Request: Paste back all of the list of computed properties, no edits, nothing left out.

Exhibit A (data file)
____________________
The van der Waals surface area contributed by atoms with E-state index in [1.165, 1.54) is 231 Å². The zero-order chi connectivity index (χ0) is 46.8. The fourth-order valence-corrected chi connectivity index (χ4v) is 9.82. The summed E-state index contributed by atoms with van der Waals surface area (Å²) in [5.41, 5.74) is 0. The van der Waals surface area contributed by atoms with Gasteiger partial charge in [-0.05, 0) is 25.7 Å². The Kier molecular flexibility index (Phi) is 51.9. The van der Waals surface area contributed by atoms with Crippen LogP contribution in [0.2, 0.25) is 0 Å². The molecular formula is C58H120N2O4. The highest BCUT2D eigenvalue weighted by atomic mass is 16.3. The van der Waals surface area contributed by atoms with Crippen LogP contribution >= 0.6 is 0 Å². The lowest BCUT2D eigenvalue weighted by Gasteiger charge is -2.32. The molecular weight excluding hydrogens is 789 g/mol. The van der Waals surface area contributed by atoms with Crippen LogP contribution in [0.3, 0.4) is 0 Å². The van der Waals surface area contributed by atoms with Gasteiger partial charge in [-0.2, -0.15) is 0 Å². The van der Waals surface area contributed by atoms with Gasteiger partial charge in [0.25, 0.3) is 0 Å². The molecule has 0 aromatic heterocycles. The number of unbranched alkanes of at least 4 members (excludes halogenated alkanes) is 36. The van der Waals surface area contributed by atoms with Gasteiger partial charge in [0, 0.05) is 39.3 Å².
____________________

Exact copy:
The van der Waals surface area contributed by atoms with E-state index in [1.165, 1.54) is 231 Å². The zero-order chi connectivity index (χ0) is 46.8. The fourth-order valence-corrected chi connectivity index (χ4v) is 9.82. The summed E-state index contributed by atoms with van der Waals surface area (Å²) in [5.41, 5.74) is 0. The van der Waals surface area contributed by atoms with Gasteiger partial charge in [-0.05, 0) is 25.7 Å². The Kier molecular flexibility index (Phi) is 51.9. The van der Waals surface area contributed by atoms with Crippen LogP contribution in [0.2, 0.25) is 0 Å². The molecular formula is C58H120N2O4. The highest BCUT2D eigenvalue weighted by atomic mass is 16.3. The van der Waals surface area contributed by atoms with Crippen LogP contribution >= 0.6 is 0 Å². The lowest BCUT2D eigenvalue weighted by Gasteiger charge is -2.32. The molecular weight excluding hydrogens is 789 g/mol. The van der Waals surface area contributed by atoms with Crippen LogP contribution in [0.3, 0.4) is 0 Å². The van der Waals surface area contributed by atoms with Gasteiger partial charge in [-0.2, -0.15) is 0 Å². The van der Waals surface area contributed by atoms with Gasteiger partial charge in [0.25, 0.3) is 0 Å². The molecule has 0 aromatic heterocycles. The number of unbranched alkanes of at least 4 members (excludes halogenated alkanes) is 36. The van der Waals surface area contributed by atoms with Gasteiger partial charge in [0, 0.05) is 39.3 Å².